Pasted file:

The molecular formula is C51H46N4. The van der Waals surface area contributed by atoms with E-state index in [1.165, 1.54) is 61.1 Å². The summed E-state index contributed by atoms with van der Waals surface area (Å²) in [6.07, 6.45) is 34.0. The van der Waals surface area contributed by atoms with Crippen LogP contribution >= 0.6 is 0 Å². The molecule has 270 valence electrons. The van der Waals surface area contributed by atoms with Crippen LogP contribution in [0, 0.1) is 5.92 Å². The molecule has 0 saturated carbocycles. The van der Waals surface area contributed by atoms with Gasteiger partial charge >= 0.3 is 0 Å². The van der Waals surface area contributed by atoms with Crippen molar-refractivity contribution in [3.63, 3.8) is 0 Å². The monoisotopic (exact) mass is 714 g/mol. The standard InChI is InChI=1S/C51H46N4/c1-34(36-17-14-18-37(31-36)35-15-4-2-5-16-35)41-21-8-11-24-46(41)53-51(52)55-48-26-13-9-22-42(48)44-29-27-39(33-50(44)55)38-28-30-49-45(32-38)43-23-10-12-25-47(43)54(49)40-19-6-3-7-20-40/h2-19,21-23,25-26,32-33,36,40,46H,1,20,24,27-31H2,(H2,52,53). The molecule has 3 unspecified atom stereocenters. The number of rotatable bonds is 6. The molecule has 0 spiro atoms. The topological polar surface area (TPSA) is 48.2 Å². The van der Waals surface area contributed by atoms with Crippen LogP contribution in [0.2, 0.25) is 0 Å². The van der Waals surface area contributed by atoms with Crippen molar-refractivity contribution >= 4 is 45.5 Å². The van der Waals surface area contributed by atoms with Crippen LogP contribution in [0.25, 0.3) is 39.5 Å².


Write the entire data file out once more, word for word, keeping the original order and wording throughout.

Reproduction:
The molecular formula is C51H46N4. The van der Waals surface area contributed by atoms with E-state index in [1.165, 1.54) is 61.1 Å². The summed E-state index contributed by atoms with van der Waals surface area (Å²) in [6.07, 6.45) is 34.0. The van der Waals surface area contributed by atoms with Crippen LogP contribution >= 0.6 is 0 Å². The molecule has 270 valence electrons. The van der Waals surface area contributed by atoms with Crippen LogP contribution in [0, 0.1) is 5.92 Å². The molecule has 0 saturated carbocycles. The van der Waals surface area contributed by atoms with Gasteiger partial charge >= 0.3 is 0 Å². The van der Waals surface area contributed by atoms with Crippen molar-refractivity contribution in [3.63, 3.8) is 0 Å². The monoisotopic (exact) mass is 714 g/mol. The standard InChI is InChI=1S/C51H46N4/c1-34(36-17-14-18-37(31-36)35-15-4-2-5-16-35)41-21-8-11-24-46(41)53-51(52)55-48-26-13-9-22-42(48)44-29-27-39(33-50(44)55)38-28-30-49-45(32-38)43-23-10-12-25-47(43)54(49)40-19-6-3-7-20-40/h2-19,21-23,25-26,32-33,36,40,46H,1,20,24,27-31H2,(H2,52,53). The molecule has 3 unspecified atom stereocenters. The number of rotatable bonds is 6. The molecule has 0 spiro atoms. The topological polar surface area (TPSA) is 48.2 Å². The van der Waals surface area contributed by atoms with Crippen LogP contribution in [0.2, 0.25) is 0 Å². The van der Waals surface area contributed by atoms with Crippen molar-refractivity contribution >= 4 is 45.5 Å². The van der Waals surface area contributed by atoms with Crippen LogP contribution in [0.25, 0.3) is 39.5 Å².